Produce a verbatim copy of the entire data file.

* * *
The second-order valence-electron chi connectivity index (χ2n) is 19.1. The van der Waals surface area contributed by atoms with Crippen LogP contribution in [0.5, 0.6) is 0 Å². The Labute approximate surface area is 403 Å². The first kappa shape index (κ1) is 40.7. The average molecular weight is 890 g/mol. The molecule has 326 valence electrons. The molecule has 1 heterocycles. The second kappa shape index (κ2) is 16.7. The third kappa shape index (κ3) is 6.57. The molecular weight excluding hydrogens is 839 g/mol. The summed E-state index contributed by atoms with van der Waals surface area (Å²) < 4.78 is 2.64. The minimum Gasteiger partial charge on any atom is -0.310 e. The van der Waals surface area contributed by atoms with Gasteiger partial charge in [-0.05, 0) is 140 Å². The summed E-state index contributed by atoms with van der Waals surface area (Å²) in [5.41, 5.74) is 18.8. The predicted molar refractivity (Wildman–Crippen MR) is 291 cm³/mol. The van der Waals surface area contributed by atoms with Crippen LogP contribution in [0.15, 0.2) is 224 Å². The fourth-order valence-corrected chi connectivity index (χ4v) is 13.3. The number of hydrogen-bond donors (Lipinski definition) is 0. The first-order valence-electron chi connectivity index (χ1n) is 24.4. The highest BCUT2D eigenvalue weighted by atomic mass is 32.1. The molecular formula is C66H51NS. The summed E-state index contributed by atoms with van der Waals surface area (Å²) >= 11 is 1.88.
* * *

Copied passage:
The second-order valence-electron chi connectivity index (χ2n) is 19.1. The van der Waals surface area contributed by atoms with Crippen LogP contribution in [0.5, 0.6) is 0 Å². The Labute approximate surface area is 403 Å². The first kappa shape index (κ1) is 40.7. The average molecular weight is 890 g/mol. The molecule has 326 valence electrons. The molecule has 1 heterocycles. The second kappa shape index (κ2) is 16.7. The third kappa shape index (κ3) is 6.57. The molecular weight excluding hydrogens is 839 g/mol. The summed E-state index contributed by atoms with van der Waals surface area (Å²) < 4.78 is 2.64. The minimum Gasteiger partial charge on any atom is -0.310 e. The van der Waals surface area contributed by atoms with Gasteiger partial charge in [-0.05, 0) is 140 Å². The summed E-state index contributed by atoms with van der Waals surface area (Å²) in [5.41, 5.74) is 18.8. The predicted molar refractivity (Wildman–Crippen MR) is 291 cm³/mol. The van der Waals surface area contributed by atoms with Crippen LogP contribution in [0.15, 0.2) is 224 Å². The fourth-order valence-corrected chi connectivity index (χ4v) is 13.3. The number of hydrogen-bond donors (Lipinski definition) is 0. The first-order valence-electron chi connectivity index (χ1n) is 24.4. The highest BCUT2D eigenvalue weighted by atomic mass is 32.1. The molecular formula is C66H51NS. The summed E-state index contributed by atoms with van der Waals surface area (Å²) >= 11 is 1.88.